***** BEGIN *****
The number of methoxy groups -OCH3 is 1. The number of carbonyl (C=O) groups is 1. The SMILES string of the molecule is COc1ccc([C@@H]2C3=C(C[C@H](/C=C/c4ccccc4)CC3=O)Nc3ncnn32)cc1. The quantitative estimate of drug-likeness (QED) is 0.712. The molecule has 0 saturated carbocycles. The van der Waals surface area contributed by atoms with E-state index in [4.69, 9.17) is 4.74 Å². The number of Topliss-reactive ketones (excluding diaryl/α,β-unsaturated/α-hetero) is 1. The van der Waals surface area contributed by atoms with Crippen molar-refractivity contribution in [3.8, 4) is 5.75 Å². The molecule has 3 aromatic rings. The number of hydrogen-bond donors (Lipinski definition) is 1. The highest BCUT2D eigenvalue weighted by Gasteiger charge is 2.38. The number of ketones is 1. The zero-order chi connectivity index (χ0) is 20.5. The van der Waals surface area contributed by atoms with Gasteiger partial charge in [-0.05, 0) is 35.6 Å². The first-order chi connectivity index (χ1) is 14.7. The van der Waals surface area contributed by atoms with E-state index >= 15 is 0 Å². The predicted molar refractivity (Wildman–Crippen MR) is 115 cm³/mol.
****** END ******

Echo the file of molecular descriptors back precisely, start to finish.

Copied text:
The number of methoxy groups -OCH3 is 1. The number of carbonyl (C=O) groups is 1. The SMILES string of the molecule is COc1ccc([C@@H]2C3=C(C[C@H](/C=C/c4ccccc4)CC3=O)Nc3ncnn32)cc1. The quantitative estimate of drug-likeness (QED) is 0.712. The molecule has 0 saturated carbocycles. The van der Waals surface area contributed by atoms with E-state index in [4.69, 9.17) is 4.74 Å². The number of Topliss-reactive ketones (excluding diaryl/α,β-unsaturated/α-hetero) is 1. The van der Waals surface area contributed by atoms with Crippen molar-refractivity contribution in [3.8, 4) is 5.75 Å². The molecule has 3 aromatic rings. The number of hydrogen-bond donors (Lipinski definition) is 1. The highest BCUT2D eigenvalue weighted by Gasteiger charge is 2.38. The number of ketones is 1. The zero-order chi connectivity index (χ0) is 20.5. The van der Waals surface area contributed by atoms with Gasteiger partial charge in [-0.05, 0) is 35.6 Å². The first-order chi connectivity index (χ1) is 14.7. The van der Waals surface area contributed by atoms with E-state index >= 15 is 0 Å². The predicted molar refractivity (Wildman–Crippen MR) is 115 cm³/mol.